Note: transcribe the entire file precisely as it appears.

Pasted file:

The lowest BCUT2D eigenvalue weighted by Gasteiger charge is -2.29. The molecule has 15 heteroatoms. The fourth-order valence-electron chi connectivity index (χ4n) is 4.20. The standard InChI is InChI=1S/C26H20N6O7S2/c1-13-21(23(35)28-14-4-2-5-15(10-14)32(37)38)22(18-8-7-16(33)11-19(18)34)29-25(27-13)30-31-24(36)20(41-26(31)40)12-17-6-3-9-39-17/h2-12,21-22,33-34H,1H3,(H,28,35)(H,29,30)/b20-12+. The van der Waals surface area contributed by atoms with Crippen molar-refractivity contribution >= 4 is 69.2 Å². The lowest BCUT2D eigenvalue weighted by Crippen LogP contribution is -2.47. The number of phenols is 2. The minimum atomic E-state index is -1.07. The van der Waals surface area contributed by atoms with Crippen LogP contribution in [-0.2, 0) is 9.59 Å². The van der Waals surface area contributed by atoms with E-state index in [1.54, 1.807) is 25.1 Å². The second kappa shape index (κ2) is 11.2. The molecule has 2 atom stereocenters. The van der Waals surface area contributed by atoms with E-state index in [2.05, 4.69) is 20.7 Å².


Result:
The lowest BCUT2D eigenvalue weighted by Gasteiger charge is -2.29. The molecule has 15 heteroatoms. The fourth-order valence-electron chi connectivity index (χ4n) is 4.20. The standard InChI is InChI=1S/C26H20N6O7S2/c1-13-21(23(35)28-14-4-2-5-15(10-14)32(37)38)22(18-8-7-16(33)11-19(18)34)29-25(27-13)30-31-24(36)20(41-26(31)40)12-17-6-3-9-39-17/h2-12,21-22,33-34H,1H3,(H,28,35)(H,29,30)/b20-12+. The van der Waals surface area contributed by atoms with Crippen molar-refractivity contribution >= 4 is 69.2 Å². The lowest BCUT2D eigenvalue weighted by Crippen LogP contribution is -2.47. The number of phenols is 2. The minimum atomic E-state index is -1.07. The van der Waals surface area contributed by atoms with Crippen LogP contribution in [-0.2, 0) is 9.59 Å². The van der Waals surface area contributed by atoms with E-state index in [1.54, 1.807) is 25.1 Å². The second kappa shape index (κ2) is 11.2. The molecule has 2 atom stereocenters. The van der Waals surface area contributed by atoms with E-state index in [2.05, 4.69) is 20.7 Å².